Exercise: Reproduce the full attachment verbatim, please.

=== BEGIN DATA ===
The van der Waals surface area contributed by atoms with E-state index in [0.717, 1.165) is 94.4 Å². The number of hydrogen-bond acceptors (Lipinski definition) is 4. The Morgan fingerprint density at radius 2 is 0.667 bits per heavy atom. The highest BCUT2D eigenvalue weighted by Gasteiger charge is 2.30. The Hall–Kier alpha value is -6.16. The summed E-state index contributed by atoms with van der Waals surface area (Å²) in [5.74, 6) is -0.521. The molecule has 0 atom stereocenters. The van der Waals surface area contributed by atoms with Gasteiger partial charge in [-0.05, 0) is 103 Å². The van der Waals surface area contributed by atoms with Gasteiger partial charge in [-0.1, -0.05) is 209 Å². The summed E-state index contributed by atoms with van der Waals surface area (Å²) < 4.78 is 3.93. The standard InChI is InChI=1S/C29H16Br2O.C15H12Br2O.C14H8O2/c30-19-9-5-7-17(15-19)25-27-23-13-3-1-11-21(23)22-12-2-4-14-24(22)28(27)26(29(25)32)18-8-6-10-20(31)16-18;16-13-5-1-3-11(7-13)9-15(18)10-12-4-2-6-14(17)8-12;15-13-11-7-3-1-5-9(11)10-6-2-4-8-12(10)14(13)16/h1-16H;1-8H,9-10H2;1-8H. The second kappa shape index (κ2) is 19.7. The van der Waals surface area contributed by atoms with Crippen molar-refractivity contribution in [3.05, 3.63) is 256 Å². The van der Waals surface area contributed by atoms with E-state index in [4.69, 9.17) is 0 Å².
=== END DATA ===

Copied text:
The van der Waals surface area contributed by atoms with E-state index in [0.717, 1.165) is 94.4 Å². The number of hydrogen-bond acceptors (Lipinski definition) is 4. The Morgan fingerprint density at radius 2 is 0.667 bits per heavy atom. The highest BCUT2D eigenvalue weighted by Gasteiger charge is 2.30. The Hall–Kier alpha value is -6.16. The summed E-state index contributed by atoms with van der Waals surface area (Å²) in [5.74, 6) is -0.521. The molecule has 0 atom stereocenters. The van der Waals surface area contributed by atoms with Gasteiger partial charge in [-0.05, 0) is 103 Å². The van der Waals surface area contributed by atoms with Gasteiger partial charge in [-0.1, -0.05) is 209 Å². The summed E-state index contributed by atoms with van der Waals surface area (Å²) < 4.78 is 3.93. The standard InChI is InChI=1S/C29H16Br2O.C15H12Br2O.C14H8O2/c30-19-9-5-7-17(15-19)25-27-23-13-3-1-11-21(23)22-12-2-4-14-24(22)28(27)26(29(25)32)18-8-6-10-20(31)16-18;16-13-5-1-3-11(7-13)9-15(18)10-12-4-2-6-14(17)8-12;15-13-11-7-3-1-5-9(11)10-6-2-4-8-12(10)14(13)16/h1-16H;1-8H,9-10H2;1-8H. The second kappa shape index (κ2) is 19.7. The van der Waals surface area contributed by atoms with Crippen molar-refractivity contribution in [3.05, 3.63) is 256 Å². The van der Waals surface area contributed by atoms with E-state index in [4.69, 9.17) is 0 Å².